Being a PowerPoint designer and presentation attendee at the same time can be a difficult task, especially when you come across so many bad slides, and you know that these slides could have been so much better! But this approach of looking at someone else’s slides with the eye of a designer is an evolving process. Why? Because what is acceptable today may not work tomorrow. Also, many “rights” end up creating one big “wrong,” as you can see in the slide below!
Figure 1: Many rights make a wrong
So what’s wrong with this slide? Here is a small list:
- First and foremost, this slide uses both icons and pictures to represent the same concept.
The result is that both the picture and the icon are diluted, and we end up with visual chaos.
- Secondly, the title of these concepts overlaps smiles in the pictures. To overlap an emotive part of a picture is not acceptable.
- The text adds to the chaos by being placed in the wrong area of the concept boxes.
- Do you see that the top and bottom areas of the concept boxes have a dark gradient box overlapped? This is a great idea, but it does not work for this example! But we can use a variation of this technique to make a difference!
So how can we overcome these challenges? Here are are some thoughts.
1. Remove Dark Gradient Boxes
First, we removed the dark gradient box overlaps to end up with the slide you can see in Figure 2, below. This brings out the color of the concept boxes although it does reduce text readability, and we will take care of the readability aspect soon.
Figure 2: Remove dark gradient boxes
2. Delete Icons
We then got rid of the icons, as shown in Figure 3, below. Icons are typically used to create a visual language, and since this slide already possesses a strong visual language, the icons add no extra value. In fact, they end up diminishing the visual language of the slide. Thus, they need to go!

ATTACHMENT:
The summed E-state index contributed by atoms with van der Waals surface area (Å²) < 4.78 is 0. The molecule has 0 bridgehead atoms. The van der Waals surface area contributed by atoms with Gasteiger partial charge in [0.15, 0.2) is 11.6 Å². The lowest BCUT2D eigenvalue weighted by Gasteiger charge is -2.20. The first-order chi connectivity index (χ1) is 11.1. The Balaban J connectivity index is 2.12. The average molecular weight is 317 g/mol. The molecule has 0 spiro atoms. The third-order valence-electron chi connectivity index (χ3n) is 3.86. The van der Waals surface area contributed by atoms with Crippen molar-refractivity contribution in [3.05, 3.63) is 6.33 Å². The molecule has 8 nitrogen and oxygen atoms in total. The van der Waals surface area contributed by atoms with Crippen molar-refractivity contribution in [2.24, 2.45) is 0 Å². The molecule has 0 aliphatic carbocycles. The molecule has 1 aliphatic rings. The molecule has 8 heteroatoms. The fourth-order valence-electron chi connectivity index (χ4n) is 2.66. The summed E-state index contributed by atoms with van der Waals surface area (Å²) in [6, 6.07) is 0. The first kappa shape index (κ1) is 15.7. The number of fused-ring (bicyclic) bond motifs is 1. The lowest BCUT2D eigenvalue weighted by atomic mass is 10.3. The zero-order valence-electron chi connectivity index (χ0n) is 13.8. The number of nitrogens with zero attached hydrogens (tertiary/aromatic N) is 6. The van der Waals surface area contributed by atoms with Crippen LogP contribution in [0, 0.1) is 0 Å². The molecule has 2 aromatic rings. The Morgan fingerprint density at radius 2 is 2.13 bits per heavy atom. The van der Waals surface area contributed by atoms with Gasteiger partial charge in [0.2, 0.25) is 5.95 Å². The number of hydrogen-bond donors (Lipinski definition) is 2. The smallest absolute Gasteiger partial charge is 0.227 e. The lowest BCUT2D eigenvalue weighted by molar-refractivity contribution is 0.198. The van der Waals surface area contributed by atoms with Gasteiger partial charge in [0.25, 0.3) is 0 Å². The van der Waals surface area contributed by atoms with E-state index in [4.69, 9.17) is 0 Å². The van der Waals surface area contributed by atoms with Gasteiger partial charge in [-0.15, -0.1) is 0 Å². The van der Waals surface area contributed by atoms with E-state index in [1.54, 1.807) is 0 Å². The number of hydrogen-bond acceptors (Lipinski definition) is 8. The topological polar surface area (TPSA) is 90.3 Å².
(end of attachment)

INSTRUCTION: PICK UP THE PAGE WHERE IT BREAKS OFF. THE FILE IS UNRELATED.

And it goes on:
Figure 3: Delete icons
3. Relocate Titles
Next, we relocated the titles so that they don’t cover the smiling faces within the pictures, as shown in Figure 4, below. Do note that these are no longer center aligned. The default left-align option seems to work better and adds some white space to the picture area.
Figure 4: Relocate titles
4. Re-align Text
Now the remaining text within the concept boxes is essentially placed in a separate text box overlapping the picture. We now aligned this text to the bottom of the pictures, so that more area within the pictures is “uncovered,” as you can see in Figure 5, below. We also reduced the text size slightly. You will notice that the text readability has suffered again, and we will tackle this issue in our next step.
Figure 5: Re-align text
5. Add Dark Gradient Fills
Finally, we added a dark gradient fill to text boxes, as shown in Figure 6, below. This is different from the gradient boxes we deleted earlier in three ways:
- The gradient fills were added to existing text boxes.
- These gradient fills use two colors — one dark color that is set to 0% transparency, and another color that is set to 100% transparency.
- The dark colors match the original color values of the concept box. Thus a light green concept box uses dark green, light blue uses dark blue, and orange uses a darker brownish orange. This brings out the color, whereas black or grey gradients kill the color.
Figure 6: Add dark gradient fills